The elegant man just shrugged and looked up at the ceiling.
Teller pursed her lips. “If he’s up there, then I’m…”
“Yes you are. But as I said, you beat me. I thought I could torment you with what should have been your worst nightmare. But you evidently don’t scare, so you’ll have a much different kind of eternity than the others down here. In fact, I might even have a position for you on the Management Team.”
“Management?” asked Teller. She supposed there would be millions of souls in…well, you know. Maybe billions. It would take a huge team to keep them all in line. She’d always been a lone wolf but why not be a joiner for a change?
“Where do I sign?” asked Sharon.
“Oh, there’s no need for that,” answered the man smoothly. He put a fatherly arm around her shoulder. “My office is just this way.”
He led her toward the big picture window which overlooked the deep blue expanse of Lake Michigan. But as they got closer the view began to change. As Sharon watched in surprise, the window morphed into a huge set of double doors, swinging open to reveal a vast, fiery pit far below. She dug her toes into the plush carpet, trying to stop her forward momentum. She was pretty sure that the flaming pit was not this man’s office.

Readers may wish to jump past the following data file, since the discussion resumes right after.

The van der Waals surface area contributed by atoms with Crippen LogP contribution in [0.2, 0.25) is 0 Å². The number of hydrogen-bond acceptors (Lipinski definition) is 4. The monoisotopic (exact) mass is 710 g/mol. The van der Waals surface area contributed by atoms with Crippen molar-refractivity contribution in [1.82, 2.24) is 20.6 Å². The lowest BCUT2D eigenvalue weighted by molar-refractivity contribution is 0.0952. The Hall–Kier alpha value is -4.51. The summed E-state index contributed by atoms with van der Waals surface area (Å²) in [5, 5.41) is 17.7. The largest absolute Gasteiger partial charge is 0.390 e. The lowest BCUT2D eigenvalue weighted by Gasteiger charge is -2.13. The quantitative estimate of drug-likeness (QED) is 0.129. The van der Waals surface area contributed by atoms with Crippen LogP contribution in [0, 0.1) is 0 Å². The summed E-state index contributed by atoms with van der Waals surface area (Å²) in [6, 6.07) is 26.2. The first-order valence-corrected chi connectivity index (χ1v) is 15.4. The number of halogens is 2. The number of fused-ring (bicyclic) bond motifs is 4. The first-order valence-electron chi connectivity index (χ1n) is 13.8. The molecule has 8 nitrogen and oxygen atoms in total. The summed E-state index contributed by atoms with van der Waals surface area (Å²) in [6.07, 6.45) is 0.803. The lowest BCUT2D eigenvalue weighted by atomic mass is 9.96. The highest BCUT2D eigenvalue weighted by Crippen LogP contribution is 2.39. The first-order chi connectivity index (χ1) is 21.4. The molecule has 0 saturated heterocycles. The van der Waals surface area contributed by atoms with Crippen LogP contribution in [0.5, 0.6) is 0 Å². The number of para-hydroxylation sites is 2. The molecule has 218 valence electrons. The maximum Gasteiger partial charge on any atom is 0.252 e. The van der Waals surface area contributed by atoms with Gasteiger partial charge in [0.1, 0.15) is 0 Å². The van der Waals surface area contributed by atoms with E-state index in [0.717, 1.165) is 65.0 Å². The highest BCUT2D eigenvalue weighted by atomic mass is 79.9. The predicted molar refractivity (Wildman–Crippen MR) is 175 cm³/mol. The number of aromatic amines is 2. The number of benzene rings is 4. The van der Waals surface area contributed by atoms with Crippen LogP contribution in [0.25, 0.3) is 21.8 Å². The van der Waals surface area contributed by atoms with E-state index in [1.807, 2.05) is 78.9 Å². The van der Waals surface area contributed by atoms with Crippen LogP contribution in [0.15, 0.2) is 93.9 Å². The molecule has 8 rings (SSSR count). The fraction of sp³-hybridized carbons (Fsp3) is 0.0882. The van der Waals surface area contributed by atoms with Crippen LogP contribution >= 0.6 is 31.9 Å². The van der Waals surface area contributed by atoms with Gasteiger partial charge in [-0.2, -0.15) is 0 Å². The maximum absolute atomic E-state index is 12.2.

The man let out a maniacal laugh. With amazing strength he pushed Sharon forward. She tumbled over the edge of the pit and her shriek mingled with the screams of billions of tormented souls below.
The tuxedoed man straightened up and turned to face a group of shadowy, sniveling forms that had just materialized behind him in the room. He waved his hands in the air. “You try to be creative,” he shouted. “You try to mix it up after all of these millennia. But no! She makes you do it the old way.” He wiped his hands as if trying to remove something distasteful. But it wasn’t yet over.
Sharon’s voice came from behind him. “Read to me!” she shouted. “I promise to be scared!” Incredibly, she had caught herself and was still hanging on to the edge of the pit with one hand.
The man rolled his eyes and turned back around. “Story time’s over,” he growled. He stomped on her hand and she let go.
The last thing Sharon Teller said before she pinwheeled into the flames was, “But I’m a survivor!”
The elegant man grinned like a wolf as he stared down into the pit.
“Oh, don’t worry,” he said. “You’ll survive.”
Wayne Faust has had over 35 stories published in various magazine and anthologies, including stories in Norway, Australia, and England. He has also made a full time living as a music and comedy performer for over 35 years (www.waynefaust.com). Since he has been writing songs for all that time, where you have to say everything you want to say in 3 verses or less, his prose tends to be tightly-written and fast-moving. Ten of his stories have been performed aloud on stage for One Night Stand Theater in Denver. (http://www.onenightstandtheater.org/7nightstanders.html)